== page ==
A rising academic star and healthy father of three young children has been identified as one of Ottawa's latest victims of the H1N1 influenza virus.
Keith Fagnou, 38, died on Wednesday in an Ottawa hospital, days after falling ill with what relatives and friends say was the H1N1 flu. A renowned chemist at the University of Ottawa, Mr. Fagnou is not believed to have had any underlying health issues.
He leaves behind his wife Danielle Gervais-Fagnou, who is a doctor, and their three young children: Zachary, 7; Clara, 4; and Samuel, 22 months.
"I just couldn't believe it. Shocked. I still don't believe it," said cousin Shawna Weeks, one of many relatives in Saskatchewan who were preparing to fly to Ottawa this morning. "He didn't have any health issues … we didn't even know he was in the hospital."
University of Toronto professor Mark Lautens said Mr. Fagnou, who did graduate studies under his supervision, was "phenomenally successful" in the field of catalytics.
In 2003, Mr. Fagnou won a coveted John C. Polanyi Award, a prize given to a researcher who has made an "outstanding Canadian advance in a field of the natural sciences or engineering." He was promoted to the role of associate professor two years ago, given the title of University of Ottawa Research Chair in the Development of Novel Catalytic Transformations, and this year became Canada's first winner of the international OMCOS award in organometallic chemistry.
"I think it's safe to say he was the most high-profile rising young star in chemistry in Canada," Mr. Lautens said last night from Berlin. "I think people put a lot of hope in him for the future of Canadian chemistry, and he was really living up to the billing."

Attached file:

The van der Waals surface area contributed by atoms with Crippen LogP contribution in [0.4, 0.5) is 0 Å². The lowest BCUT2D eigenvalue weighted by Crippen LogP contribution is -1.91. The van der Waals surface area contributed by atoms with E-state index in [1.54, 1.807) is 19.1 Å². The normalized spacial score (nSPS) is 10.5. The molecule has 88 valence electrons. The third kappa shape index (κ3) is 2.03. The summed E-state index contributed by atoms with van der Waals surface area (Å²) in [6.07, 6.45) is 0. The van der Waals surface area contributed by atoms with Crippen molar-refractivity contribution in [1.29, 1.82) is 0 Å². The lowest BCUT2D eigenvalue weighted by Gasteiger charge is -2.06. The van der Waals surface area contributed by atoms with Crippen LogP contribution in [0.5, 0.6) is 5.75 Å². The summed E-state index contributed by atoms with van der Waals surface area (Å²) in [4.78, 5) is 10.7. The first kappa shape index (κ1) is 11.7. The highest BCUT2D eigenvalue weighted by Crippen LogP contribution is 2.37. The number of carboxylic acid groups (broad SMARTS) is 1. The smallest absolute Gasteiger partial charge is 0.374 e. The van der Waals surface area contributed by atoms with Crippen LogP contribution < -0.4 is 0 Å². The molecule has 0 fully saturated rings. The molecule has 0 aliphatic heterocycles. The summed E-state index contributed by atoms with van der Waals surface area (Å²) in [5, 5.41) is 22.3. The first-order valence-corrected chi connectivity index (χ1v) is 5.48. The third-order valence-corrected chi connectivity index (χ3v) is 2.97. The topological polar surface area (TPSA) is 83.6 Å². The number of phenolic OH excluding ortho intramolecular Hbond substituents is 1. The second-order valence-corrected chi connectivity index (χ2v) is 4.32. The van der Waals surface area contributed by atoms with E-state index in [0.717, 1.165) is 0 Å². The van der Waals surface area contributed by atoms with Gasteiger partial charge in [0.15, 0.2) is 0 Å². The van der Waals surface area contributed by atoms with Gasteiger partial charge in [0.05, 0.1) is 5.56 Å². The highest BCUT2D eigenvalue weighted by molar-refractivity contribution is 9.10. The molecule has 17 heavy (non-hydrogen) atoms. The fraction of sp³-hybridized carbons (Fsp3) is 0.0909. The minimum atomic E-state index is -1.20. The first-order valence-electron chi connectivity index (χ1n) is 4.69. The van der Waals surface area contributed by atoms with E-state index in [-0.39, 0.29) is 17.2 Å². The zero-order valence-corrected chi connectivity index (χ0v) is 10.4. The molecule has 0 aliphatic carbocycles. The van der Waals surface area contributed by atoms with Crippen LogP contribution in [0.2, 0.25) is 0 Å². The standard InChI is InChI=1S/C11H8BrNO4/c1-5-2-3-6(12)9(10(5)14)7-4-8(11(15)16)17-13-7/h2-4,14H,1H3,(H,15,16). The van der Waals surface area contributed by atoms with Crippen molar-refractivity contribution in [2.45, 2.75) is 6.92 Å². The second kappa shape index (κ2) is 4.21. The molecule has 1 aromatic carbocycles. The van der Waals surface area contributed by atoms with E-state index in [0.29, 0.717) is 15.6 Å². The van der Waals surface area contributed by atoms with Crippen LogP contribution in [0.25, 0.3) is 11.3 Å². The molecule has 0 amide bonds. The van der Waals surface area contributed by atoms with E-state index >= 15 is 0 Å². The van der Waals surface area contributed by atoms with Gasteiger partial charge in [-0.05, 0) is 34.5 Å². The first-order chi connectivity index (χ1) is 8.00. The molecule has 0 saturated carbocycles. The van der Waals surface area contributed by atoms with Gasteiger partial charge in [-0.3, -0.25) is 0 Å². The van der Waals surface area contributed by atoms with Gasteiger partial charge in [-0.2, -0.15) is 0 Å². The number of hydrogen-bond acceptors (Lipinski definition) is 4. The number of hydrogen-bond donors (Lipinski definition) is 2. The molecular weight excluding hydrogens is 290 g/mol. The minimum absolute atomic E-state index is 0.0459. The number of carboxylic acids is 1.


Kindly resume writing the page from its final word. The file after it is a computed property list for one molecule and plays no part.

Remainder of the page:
Raised in Saskatoon and an avid hockey player, Mr. Fagnou earned a bachelor's degree in education and taught high school briefly before returning to study chemistry at the University of Toronto. He met his wife while both served in the naval reserves. Mr. Lautens recalled him as a fun-loving researcher who enjoyed country music and posted cartoons on his academic web page.
A proud father, Mr. Fagnou chose not to attend a conference late last month so as to be able to take his four-year-old daughter trick-or-treating, Mr. Lautens said.
"He was invited to go all over the world [through his work] but still he was paying attention to these things … focusing on the stuff that was actually important," he said.
Ottawa Public Health has not formally identified him, only saying that an adult male with no underlying health issues died Wednesday with what is suspected to be a case of H1N1 influenza. It was the fourth death in Ottawa this fall to be linked to H1N1. A fifth death was announced yesterday.
"I think [news of the H1N1 involvement]certainly has sent a chill down my spine. He has a spouse who's an MD … you just think, he's as lucky as you can be in the Canadian system of having a highly qualified and loving person right there. And still, there's just some things you cannot control," Mr. Lautens said.
The University of Ottawa issued a statement expressing its "great sadness" at his sudden death.
A funeral service is planned for Sunday at Ottawa's McEvoy-Shields Funeral Home.